Elizaveta Freinkman, Ph.D., The Whitehead Institute at MIT, in the laboratory of David Sabatini, M.D., Ph.D. With a five-year survival rate below 5%, pancreatic ductal adenocarcinoma (PDAC) is a disease in dire need of new therapeutic strategies. Recent research has revealed that cancer cells harbor numerous metabolic alterations that support their growth, proliferations, and resistance to drugs and cellular stress; importantly, these metabolic changes can be targeted by new cancer treatments. To apply this insight to pancreatic cancer, I will explore the observation that many of the diverse metabolic enzymes expressed in the normal pancreas are absent in PDAC cells. I will determine which of these metabolic changes specifically promote the process of malignant transformation, as well as how this occurs. I will also identify ways in which, as a result of losing these enzymes, PDAC cells may become vulnerable to interventions such as deprivation of nutrients or inhibition of metabolic pathways that are dispensable in normal cells. Finally, I will investigate the connection between cellular metabolism and the aberrant genomic modifications that are a hallmark of PDAC, in order to identify metabolic interventions that can halt the malignant gene expression program. This will be the first study to systematically analyze the unique features and therapeutic opportunities in the cellular metabolism of this devastating cancer.
Leni Jacob, Ph.D., Memorial Sloan-Kettering Cancer Center, in the laboratory of Joan Massague, Ph.D. This project aims to study the most difficult-to-treat subset of cancer cells from most cancer types, cancer cells that have spread, or metastasized, to other organs. Metastatic disease is the greatest impediment to the therapeutic care of cancer patients and accounts for more than 90% of cancer-related deaths. Even following the successful treatment of localized primary cancers, including those of the breast, lung, prostate, kidney, and thyroid, the risk for developing metastatic lesions remains substantial. Cancer cells that leave the primary tumor, or disseminated tumor cells (DTCs), can often lay dormant at distant organ sites for months or years, resistant to current therapies, before developing into overt metastatic tumors. Disseminated tumor cells likely employ potent molecular programs to persist at distant organ sites despite the stresses incurred from cancer therapies and adapting to an unfamiliar cellular environment. Very little is known about DTC biology because few tools and experimental models exist to study them. Through this project we are generating experimental model systems of latent cancer and will use these tools to reveal and dissect the genes and molecular pathways that promote DTC survival. Uncovering the molecular mechanisms on which DTCs rely will provide targets for the design of novel cancer therapeutics that have the potential to cut rates of cancer relapse.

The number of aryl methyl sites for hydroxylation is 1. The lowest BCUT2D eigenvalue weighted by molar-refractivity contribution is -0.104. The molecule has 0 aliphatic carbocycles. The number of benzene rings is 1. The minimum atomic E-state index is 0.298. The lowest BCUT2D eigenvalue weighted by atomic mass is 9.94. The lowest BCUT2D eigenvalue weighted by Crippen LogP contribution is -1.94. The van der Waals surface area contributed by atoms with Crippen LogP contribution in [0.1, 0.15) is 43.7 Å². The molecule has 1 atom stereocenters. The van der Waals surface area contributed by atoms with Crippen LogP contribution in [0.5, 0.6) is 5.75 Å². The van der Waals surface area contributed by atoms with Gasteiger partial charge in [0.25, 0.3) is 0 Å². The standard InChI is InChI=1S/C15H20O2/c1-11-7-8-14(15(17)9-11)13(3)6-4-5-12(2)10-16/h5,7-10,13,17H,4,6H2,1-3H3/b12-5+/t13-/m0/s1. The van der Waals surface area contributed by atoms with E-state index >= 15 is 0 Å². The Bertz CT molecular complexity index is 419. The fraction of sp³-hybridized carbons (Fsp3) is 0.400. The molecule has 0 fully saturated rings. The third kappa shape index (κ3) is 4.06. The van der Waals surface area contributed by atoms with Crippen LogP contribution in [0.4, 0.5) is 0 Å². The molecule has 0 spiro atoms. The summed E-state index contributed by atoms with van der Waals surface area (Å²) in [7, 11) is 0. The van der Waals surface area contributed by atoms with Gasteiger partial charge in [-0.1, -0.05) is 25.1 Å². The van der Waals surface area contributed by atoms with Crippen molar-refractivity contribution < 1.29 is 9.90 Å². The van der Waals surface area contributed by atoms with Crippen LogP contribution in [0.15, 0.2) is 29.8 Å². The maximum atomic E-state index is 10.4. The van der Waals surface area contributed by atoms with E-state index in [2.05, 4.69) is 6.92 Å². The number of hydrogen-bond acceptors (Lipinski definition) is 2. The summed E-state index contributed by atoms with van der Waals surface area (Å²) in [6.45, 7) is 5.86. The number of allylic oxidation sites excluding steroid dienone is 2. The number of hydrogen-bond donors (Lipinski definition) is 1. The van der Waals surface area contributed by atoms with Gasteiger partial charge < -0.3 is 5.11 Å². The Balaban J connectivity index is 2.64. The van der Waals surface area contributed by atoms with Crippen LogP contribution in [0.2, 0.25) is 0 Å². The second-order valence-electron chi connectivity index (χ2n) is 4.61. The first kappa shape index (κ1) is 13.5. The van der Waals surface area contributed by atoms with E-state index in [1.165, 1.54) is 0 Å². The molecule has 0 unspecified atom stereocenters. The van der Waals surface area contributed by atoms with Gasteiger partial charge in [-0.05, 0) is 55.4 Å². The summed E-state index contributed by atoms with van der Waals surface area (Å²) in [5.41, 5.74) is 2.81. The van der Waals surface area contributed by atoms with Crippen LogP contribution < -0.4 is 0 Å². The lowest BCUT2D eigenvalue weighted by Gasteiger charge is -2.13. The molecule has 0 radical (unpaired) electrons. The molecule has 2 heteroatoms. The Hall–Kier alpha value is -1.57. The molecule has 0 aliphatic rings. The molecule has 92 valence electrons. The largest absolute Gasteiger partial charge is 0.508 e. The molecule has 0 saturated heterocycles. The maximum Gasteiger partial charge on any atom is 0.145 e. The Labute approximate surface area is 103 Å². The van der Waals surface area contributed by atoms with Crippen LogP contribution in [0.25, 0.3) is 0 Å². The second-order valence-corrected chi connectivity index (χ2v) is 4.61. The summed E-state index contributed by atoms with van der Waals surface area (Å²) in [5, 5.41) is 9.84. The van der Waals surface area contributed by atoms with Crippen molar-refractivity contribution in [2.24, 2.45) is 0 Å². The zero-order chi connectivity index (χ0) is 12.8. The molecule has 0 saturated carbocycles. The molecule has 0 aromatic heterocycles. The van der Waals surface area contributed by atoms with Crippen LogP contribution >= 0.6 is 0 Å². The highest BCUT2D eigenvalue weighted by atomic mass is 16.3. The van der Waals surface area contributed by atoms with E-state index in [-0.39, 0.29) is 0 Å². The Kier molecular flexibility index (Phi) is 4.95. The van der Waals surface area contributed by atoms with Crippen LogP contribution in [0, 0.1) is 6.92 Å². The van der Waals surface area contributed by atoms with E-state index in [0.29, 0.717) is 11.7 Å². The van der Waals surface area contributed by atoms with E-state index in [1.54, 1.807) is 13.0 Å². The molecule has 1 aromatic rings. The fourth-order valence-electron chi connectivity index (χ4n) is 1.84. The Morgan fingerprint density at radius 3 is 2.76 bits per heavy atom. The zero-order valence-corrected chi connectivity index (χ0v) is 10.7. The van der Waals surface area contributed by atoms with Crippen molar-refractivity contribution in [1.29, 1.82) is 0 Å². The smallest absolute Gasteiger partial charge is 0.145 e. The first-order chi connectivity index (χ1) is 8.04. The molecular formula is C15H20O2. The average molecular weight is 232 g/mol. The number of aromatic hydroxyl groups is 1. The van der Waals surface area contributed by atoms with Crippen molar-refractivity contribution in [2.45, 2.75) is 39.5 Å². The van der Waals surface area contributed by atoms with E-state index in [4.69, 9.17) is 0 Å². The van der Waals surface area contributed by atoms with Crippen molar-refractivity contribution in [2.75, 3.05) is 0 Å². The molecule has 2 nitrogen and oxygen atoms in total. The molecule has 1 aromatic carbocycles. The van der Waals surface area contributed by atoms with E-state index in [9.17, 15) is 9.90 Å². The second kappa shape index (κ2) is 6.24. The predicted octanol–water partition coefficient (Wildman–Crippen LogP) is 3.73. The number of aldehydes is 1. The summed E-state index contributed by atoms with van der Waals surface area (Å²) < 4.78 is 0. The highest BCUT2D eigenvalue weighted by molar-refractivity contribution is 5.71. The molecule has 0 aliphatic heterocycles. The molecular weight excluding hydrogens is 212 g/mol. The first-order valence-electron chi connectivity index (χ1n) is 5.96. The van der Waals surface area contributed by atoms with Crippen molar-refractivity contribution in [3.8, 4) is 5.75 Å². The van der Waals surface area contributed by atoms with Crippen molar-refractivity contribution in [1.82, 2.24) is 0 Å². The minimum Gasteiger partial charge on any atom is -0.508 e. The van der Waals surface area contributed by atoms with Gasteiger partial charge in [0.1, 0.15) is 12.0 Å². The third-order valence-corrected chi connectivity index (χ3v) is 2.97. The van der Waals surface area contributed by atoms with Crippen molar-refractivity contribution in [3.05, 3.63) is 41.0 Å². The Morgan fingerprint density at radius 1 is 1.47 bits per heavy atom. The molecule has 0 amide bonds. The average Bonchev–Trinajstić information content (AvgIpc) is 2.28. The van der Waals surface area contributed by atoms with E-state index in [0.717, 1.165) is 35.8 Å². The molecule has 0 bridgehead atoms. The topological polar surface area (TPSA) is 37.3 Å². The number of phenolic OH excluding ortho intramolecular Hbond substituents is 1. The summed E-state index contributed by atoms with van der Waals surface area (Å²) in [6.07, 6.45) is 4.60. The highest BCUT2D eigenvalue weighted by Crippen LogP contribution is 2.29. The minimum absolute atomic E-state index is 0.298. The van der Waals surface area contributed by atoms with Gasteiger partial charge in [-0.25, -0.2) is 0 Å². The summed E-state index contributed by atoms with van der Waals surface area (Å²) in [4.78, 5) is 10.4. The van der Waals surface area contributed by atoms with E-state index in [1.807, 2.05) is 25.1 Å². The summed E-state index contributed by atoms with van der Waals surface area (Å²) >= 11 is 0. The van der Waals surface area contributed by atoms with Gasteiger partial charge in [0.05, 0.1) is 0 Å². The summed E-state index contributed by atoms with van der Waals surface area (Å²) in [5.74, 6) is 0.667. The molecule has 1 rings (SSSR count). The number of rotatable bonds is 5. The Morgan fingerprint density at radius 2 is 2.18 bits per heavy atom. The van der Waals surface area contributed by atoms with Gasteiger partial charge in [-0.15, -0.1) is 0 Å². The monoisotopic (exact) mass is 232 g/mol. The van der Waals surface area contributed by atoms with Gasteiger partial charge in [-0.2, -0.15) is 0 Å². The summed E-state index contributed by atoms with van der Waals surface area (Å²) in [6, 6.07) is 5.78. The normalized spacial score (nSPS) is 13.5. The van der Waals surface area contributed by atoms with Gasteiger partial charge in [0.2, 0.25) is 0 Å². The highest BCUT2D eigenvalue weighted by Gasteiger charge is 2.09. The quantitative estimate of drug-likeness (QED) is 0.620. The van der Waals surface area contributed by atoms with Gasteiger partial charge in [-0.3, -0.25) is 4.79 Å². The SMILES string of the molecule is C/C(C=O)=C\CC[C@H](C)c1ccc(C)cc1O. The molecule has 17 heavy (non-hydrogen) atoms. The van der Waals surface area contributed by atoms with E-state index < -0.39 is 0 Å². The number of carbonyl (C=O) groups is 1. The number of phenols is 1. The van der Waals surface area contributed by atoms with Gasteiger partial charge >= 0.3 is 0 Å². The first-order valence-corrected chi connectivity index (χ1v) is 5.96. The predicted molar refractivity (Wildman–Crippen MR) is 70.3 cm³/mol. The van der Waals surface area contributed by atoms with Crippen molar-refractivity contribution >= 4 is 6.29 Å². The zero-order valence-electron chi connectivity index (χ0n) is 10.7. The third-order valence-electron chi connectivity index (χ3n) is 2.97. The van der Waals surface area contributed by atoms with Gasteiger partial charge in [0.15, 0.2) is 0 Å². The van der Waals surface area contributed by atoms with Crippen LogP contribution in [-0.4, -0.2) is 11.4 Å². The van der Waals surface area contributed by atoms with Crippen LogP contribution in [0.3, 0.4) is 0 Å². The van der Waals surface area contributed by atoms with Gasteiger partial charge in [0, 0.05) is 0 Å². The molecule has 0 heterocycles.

Dr. Jacob is the Hope Funds for Cancer Research Green-Burgess Fellow
Bluma Lesch, M.D., Ph.D., The Whitehead Institite at MIT, in the laboratory of David Page, M.D. My project focuses on myeloid and lymphoid leukemias, and on medulloblastoma, a pediatric brain tumor. Although hematologic malignancies and medulloblastomas represent very different types of cancer, both have been associated with mutations in the histone demethylase gene Utx. I will use loss-of-function mutations in Utx to induce an altered epigenetic state in the germline, and determine the risk of developing leukemia or medulloblastoma in offspring inheriting this altered epigenetic state. Cancer frequently runs in families. This observation has driven the discovery of many genes crucial to the initiation and progression of malignancy in both familial and spontaneous tumors. Importantly, identification of inherited mutations in cancer-prone families has also had a profound impact on the lives of the people carrying them. Once aware that he or she is carrying a cancer-associated mutation, a person can take highly effective preventive measures to avoid developing the disease. Despite these important genetic discoveries, however, most of the risk associated with heritable cancers remains unexplained: currently, known gene mutations account for only a minority of familial cancer cases. As a Hope Funds Fellow, I will test the hypothesis that some of this inherited risk can be explained by epigenetic changes passed from generation to generation through the sperm or egg. Like genetic mutations, epigenetic changes alert the molecular state of the cell and can drastically alter a cell’s behavior, but unlike genetic mutations, they do not directly alter gene sequence. The possibility that inherited epigenetic defects contribute to familial cancer risk has not been seriously examined up to this point. If true, it will open the way to better understanding of general cancer mechanisms, and may also allow individuals with a family history of cancer to preempt development of the disease in themselves and their families.